Housing association Optivo won the Excellence In-house award at the Excellence Awards last year. We speak to its head of legal services, Katrina Robinson MBE, about her 20-year career in housing law.

Where did your legal career start?

I come from a small naval town in Cornwall, where careers advice (when I was young, at least) consisted of ‘join the navy or be a secretary’! I did the latter, and moved to London when I was 18. My sister and I rented a flat in south London and were subject to dreadful harassment by our landlord. As a result, I became very interested in housing law and started my law degree in my 20s. Throughout my training contract, voluntary work and upon qualification in 1997, I focused on housing law, initially for tenants and then for social landlords.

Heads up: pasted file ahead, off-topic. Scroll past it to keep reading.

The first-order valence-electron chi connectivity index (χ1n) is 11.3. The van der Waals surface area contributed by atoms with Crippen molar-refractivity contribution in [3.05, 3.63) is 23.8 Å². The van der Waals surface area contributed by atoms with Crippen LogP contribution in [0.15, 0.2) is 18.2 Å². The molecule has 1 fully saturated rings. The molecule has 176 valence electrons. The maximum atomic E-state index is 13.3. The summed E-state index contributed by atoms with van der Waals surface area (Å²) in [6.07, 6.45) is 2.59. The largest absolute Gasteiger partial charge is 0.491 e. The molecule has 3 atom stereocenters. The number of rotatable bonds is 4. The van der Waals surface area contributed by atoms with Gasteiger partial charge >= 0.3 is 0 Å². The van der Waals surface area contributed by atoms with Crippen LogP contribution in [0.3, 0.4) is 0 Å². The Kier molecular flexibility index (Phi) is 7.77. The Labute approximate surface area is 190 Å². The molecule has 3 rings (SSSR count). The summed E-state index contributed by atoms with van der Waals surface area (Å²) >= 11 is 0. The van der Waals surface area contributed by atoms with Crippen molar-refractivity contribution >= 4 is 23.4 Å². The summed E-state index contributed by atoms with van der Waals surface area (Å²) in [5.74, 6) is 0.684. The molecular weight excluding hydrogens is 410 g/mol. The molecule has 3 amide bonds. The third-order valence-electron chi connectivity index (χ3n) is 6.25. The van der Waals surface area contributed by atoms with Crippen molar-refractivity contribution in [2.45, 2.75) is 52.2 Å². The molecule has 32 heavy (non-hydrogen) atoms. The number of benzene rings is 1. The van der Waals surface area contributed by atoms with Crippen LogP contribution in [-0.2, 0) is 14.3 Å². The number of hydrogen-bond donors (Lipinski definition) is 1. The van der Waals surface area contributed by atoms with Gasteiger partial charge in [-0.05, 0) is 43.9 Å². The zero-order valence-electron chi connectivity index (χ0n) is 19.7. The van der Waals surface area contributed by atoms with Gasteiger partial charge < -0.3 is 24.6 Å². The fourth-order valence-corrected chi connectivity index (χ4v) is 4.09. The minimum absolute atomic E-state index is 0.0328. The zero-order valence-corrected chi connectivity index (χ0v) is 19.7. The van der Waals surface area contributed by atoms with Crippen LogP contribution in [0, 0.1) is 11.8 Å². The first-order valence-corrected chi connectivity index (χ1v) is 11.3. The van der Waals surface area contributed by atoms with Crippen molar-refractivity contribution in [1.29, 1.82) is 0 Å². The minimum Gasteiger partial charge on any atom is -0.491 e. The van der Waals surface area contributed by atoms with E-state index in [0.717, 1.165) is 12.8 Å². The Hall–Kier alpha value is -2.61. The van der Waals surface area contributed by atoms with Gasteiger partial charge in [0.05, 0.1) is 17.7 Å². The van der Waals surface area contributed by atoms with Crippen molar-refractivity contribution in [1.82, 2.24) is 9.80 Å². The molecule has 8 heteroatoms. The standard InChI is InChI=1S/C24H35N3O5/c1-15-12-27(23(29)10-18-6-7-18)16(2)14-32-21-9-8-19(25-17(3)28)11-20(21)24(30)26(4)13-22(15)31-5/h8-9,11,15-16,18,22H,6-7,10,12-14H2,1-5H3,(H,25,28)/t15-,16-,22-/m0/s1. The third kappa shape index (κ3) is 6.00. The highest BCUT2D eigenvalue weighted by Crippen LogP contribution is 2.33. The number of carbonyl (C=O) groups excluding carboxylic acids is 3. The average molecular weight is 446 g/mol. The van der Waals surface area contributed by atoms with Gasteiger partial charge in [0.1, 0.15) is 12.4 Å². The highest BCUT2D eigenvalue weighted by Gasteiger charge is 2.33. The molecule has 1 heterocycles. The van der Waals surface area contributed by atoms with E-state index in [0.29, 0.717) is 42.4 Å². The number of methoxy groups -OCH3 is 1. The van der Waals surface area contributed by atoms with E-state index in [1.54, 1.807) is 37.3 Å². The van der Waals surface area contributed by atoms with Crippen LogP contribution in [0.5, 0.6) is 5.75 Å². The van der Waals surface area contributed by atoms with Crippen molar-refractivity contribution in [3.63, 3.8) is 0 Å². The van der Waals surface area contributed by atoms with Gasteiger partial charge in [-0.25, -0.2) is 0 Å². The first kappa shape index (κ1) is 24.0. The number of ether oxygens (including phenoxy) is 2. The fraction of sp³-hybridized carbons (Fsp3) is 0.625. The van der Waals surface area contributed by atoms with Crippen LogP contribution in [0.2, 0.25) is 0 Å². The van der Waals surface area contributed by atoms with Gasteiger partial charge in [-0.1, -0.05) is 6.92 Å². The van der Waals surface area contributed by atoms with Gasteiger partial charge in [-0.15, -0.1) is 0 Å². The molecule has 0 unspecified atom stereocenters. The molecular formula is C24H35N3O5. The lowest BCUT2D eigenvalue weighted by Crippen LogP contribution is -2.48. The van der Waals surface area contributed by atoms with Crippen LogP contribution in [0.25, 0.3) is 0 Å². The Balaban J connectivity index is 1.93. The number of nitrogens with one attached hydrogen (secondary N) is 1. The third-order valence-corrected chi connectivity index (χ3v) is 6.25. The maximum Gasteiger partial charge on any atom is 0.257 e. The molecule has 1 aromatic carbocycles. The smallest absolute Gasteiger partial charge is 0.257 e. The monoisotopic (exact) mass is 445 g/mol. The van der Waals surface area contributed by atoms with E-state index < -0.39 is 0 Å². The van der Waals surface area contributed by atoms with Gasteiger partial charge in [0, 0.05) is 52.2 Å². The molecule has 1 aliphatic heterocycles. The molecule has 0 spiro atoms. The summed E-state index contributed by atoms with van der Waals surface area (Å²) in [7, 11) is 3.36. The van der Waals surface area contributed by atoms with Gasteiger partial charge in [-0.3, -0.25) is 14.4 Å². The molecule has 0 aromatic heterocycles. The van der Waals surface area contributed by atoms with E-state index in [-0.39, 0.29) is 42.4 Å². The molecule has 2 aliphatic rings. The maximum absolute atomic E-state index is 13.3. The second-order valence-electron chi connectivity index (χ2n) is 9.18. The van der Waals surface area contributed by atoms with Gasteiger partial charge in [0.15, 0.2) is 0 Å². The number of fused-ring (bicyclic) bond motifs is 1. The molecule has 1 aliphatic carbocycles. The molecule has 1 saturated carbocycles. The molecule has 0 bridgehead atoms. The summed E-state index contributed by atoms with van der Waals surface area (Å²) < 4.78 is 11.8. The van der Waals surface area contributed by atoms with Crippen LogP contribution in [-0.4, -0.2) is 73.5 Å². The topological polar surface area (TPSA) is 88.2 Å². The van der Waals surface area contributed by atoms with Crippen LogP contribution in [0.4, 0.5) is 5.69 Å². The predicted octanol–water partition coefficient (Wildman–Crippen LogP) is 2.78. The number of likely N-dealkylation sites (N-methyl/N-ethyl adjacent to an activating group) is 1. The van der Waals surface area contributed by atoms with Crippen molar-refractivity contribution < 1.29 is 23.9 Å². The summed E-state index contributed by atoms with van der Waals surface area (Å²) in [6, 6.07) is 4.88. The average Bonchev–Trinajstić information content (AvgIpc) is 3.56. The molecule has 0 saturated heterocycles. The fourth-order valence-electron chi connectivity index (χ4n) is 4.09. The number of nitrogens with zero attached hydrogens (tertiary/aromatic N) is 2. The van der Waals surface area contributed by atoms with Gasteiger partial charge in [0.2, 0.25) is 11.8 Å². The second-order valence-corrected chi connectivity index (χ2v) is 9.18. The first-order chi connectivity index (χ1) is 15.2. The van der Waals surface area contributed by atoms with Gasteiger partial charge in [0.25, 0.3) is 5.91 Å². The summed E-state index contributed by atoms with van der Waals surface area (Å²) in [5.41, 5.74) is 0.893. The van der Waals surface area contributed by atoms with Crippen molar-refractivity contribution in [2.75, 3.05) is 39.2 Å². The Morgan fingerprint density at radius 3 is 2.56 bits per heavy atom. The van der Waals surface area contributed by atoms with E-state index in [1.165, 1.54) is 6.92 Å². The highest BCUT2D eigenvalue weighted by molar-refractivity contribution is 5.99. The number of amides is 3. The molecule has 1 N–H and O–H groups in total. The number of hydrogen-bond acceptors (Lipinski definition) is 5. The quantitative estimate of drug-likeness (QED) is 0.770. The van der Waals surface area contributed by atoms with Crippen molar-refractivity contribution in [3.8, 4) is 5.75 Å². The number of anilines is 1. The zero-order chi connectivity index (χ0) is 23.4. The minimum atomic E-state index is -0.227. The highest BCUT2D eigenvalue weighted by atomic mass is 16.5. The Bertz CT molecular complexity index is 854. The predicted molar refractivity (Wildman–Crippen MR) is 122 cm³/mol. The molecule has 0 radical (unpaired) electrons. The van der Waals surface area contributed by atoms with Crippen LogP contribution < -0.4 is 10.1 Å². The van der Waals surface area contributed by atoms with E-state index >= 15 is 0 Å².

katrina photo

Why did you decide to move in-house and how did you manage the transition?

I have always been passionate about the rights of tenants and the provision of social housing in great communities. Whilst I was assisting tenants when I was in private practice, the outcome would only benefit one person or one family. Working in-house for a social landlord means that I have influence across the business, especially within housing operations and their policies and procedures. I hope my work goes some way to improve the lives of thousands of tenants.

The transition was seamless, and I had no concerns about taking action – such as eviction or committal proceedings against tenants – when I had previously defended similar actions. In my view, it’s applying the law for a community-wide benefit.

Why did you specifically want to work in this sector? What drew you to it?